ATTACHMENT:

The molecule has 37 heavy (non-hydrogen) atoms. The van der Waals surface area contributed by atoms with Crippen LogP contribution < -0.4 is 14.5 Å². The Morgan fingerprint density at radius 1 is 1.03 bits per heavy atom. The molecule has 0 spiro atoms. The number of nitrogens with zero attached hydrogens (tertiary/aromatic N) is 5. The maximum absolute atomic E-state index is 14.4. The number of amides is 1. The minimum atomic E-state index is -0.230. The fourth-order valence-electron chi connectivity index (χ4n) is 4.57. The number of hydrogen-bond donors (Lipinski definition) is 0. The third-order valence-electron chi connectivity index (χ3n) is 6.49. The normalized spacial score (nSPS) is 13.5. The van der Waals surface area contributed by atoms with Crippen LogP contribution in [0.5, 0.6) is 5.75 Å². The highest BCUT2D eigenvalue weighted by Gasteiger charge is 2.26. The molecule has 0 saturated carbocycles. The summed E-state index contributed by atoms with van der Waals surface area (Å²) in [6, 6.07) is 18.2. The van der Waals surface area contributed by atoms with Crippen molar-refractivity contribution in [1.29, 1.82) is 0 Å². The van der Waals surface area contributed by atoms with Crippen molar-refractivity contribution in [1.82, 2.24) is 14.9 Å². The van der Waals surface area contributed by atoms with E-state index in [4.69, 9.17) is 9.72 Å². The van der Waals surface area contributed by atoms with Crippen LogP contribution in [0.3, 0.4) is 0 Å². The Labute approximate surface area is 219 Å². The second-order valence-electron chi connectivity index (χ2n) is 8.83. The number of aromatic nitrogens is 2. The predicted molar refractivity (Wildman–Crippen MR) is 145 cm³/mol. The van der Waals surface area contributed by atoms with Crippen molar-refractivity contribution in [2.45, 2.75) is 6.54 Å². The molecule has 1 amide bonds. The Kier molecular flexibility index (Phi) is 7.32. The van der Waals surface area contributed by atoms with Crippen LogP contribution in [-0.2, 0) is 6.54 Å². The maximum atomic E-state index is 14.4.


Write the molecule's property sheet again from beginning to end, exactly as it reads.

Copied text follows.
The molecule has 37 heavy (non-hydrogen) atoms. The van der Waals surface area contributed by atoms with Crippen LogP contribution < -0.4 is 14.5 Å². The Morgan fingerprint density at radius 1 is 1.03 bits per heavy atom. The molecule has 0 spiro atoms. The number of nitrogens with zero attached hydrogens (tertiary/aromatic N) is 5. The maximum absolute atomic E-state index is 14.4. The number of amides is 1. The minimum atomic E-state index is -0.230. The fourth-order valence-electron chi connectivity index (χ4n) is 4.57. The number of hydrogen-bond donors (Lipinski definition) is 0. The third-order valence-electron chi connectivity index (χ3n) is 6.49. The normalized spacial score (nSPS) is 13.5. The van der Waals surface area contributed by atoms with Crippen LogP contribution in [0.5, 0.6) is 5.75 Å². The highest BCUT2D eigenvalue weighted by Gasteiger charge is 2.26. The molecule has 0 saturated carbocycles. The summed E-state index contributed by atoms with van der Waals surface area (Å²) in [6, 6.07) is 18.2. The van der Waals surface area contributed by atoms with Crippen molar-refractivity contribution in [1.29, 1.82) is 0 Å². The van der Waals surface area contributed by atoms with Crippen molar-refractivity contribution in [1.82, 2.24) is 14.9 Å². The van der Waals surface area contributed by atoms with E-state index in [4.69, 9.17) is 9.72 Å². The van der Waals surface area contributed by atoms with Crippen LogP contribution in [0.3, 0.4) is 0 Å². The Labute approximate surface area is 219 Å². The second-order valence-electron chi connectivity index (χ2n) is 8.83. The number of aromatic nitrogens is 2. The predicted molar refractivity (Wildman–Crippen MR) is 145 cm³/mol. The van der Waals surface area contributed by atoms with Crippen molar-refractivity contribution in [2.45, 2.75) is 6.54 Å². The molecule has 1 amide bonds. The Kier molecular flexibility index (Phi) is 7.32. The van der Waals surface area contributed by atoms with Crippen LogP contribution in [-0.2, 0) is 6.54 Å². The maximum atomic E-state index is 14.4.